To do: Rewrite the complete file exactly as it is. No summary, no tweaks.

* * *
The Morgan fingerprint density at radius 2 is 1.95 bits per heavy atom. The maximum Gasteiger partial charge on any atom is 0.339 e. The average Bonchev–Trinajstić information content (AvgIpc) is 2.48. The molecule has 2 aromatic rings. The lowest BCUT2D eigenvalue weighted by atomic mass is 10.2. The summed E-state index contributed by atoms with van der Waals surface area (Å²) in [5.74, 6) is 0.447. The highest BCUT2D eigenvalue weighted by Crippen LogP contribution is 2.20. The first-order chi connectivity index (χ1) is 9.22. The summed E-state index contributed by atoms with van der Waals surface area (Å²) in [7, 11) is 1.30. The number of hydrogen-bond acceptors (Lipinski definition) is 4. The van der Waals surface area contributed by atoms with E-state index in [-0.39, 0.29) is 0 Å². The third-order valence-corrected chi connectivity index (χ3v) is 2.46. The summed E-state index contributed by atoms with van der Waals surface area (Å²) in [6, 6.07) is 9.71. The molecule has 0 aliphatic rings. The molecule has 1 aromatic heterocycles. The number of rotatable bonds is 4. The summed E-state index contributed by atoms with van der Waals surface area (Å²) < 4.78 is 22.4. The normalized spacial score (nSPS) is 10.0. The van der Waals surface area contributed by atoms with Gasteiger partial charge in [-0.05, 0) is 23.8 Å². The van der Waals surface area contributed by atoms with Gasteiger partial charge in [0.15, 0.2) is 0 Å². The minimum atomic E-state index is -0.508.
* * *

The Morgan fingerprint density at radius 2 is 1.95 bits per heavy atom. The maximum Gasteiger partial charge on any atom is 0.339 e. The average Bonchev–Trinajstić information content (AvgIpc) is 2.48. The molecule has 2 aromatic rings. The lowest BCUT2D eigenvalue weighted by atomic mass is 10.2. The summed E-state index contributed by atoms with van der Waals surface area (Å²) in [5.74, 6) is 0.447. The highest BCUT2D eigenvalue weighted by Crippen LogP contribution is 2.20. The first-order chi connectivity index (χ1) is 9.22. The summed E-state index contributed by atoms with van der Waals surface area (Å²) in [7, 11) is 1.30. The number of hydrogen-bond acceptors (Lipinski definition) is 4. The van der Waals surface area contributed by atoms with E-state index in [-0.39, 0.29) is 0 Å². The third-order valence-corrected chi connectivity index (χ3v) is 2.46. The summed E-state index contributed by atoms with van der Waals surface area (Å²) in [6, 6.07) is 9.71. The molecule has 0 aliphatic rings. The molecule has 1 aromatic heterocycles. The number of rotatable bonds is 4. The summed E-state index contributed by atoms with van der Waals surface area (Å²) < 4.78 is 22.4. The normalized spacial score (nSPS) is 10.0. The van der Waals surface area contributed by atoms with Gasteiger partial charge in [-0.05, 0) is 23.8 Å². The van der Waals surface area contributed by atoms with Gasteiger partial charge in [0.15, 0.2) is 0 Å². The minimum atomic E-state index is -0.508.